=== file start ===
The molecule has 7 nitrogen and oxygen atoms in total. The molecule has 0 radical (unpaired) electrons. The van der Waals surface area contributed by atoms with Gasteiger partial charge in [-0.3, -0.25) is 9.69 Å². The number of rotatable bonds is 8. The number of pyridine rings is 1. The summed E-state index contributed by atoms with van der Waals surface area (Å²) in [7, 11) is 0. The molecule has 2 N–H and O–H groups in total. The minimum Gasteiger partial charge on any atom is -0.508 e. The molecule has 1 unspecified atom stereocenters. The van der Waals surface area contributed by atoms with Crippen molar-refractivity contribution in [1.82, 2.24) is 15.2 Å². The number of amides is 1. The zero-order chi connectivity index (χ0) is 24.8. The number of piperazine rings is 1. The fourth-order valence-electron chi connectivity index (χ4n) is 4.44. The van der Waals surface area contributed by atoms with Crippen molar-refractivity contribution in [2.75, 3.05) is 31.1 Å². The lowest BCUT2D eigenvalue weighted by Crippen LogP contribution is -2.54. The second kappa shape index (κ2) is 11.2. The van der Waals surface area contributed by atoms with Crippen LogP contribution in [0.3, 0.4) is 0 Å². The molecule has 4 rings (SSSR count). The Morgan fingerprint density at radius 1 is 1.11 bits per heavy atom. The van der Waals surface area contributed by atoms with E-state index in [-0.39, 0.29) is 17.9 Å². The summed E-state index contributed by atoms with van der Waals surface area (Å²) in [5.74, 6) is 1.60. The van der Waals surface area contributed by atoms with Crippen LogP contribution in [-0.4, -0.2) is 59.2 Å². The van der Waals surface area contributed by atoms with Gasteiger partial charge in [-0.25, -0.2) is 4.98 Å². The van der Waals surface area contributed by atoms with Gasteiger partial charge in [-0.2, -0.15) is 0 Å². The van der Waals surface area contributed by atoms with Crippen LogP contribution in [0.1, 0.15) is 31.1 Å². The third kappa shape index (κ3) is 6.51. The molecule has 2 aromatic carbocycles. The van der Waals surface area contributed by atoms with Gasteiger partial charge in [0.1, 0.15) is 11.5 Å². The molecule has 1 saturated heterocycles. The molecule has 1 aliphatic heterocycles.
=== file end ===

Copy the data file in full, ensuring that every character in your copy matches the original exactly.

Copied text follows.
The molecule has 7 nitrogen and oxygen atoms in total. The molecule has 0 radical (unpaired) electrons. The van der Waals surface area contributed by atoms with Gasteiger partial charge in [-0.3, -0.25) is 9.69 Å². The number of rotatable bonds is 8. The number of pyridine rings is 1. The summed E-state index contributed by atoms with van der Waals surface area (Å²) in [7, 11) is 0. The molecule has 2 N–H and O–H groups in total. The minimum Gasteiger partial charge on any atom is -0.508 e. The molecule has 1 unspecified atom stereocenters. The van der Waals surface area contributed by atoms with Crippen molar-refractivity contribution in [1.82, 2.24) is 15.2 Å². The number of amides is 1. The zero-order chi connectivity index (χ0) is 24.8. The number of piperazine rings is 1. The fourth-order valence-electron chi connectivity index (χ4n) is 4.44. The van der Waals surface area contributed by atoms with Crippen molar-refractivity contribution in [2.75, 3.05) is 31.1 Å². The lowest BCUT2D eigenvalue weighted by Crippen LogP contribution is -2.54. The second kappa shape index (κ2) is 11.2. The van der Waals surface area contributed by atoms with Crippen LogP contribution in [0.3, 0.4) is 0 Å². The molecule has 4 rings (SSSR count). The Morgan fingerprint density at radius 1 is 1.11 bits per heavy atom. The van der Waals surface area contributed by atoms with E-state index in [-0.39, 0.29) is 17.9 Å². The summed E-state index contributed by atoms with van der Waals surface area (Å²) in [5.74, 6) is 1.60. The van der Waals surface area contributed by atoms with Crippen LogP contribution in [-0.4, -0.2) is 59.2 Å². The van der Waals surface area contributed by atoms with Gasteiger partial charge in [-0.25, -0.2) is 4.98 Å². The van der Waals surface area contributed by atoms with Gasteiger partial charge in [-0.2, -0.15) is 0 Å². The van der Waals surface area contributed by atoms with Crippen LogP contribution in [0.1, 0.15) is 31.1 Å². The third kappa shape index (κ3) is 6.51. The molecule has 2 aromatic carbocycles. The van der Waals surface area contributed by atoms with Gasteiger partial charge in [0.1, 0.15) is 11.5 Å². The molecule has 1 saturated heterocycles. The molecule has 1 aliphatic heterocycles.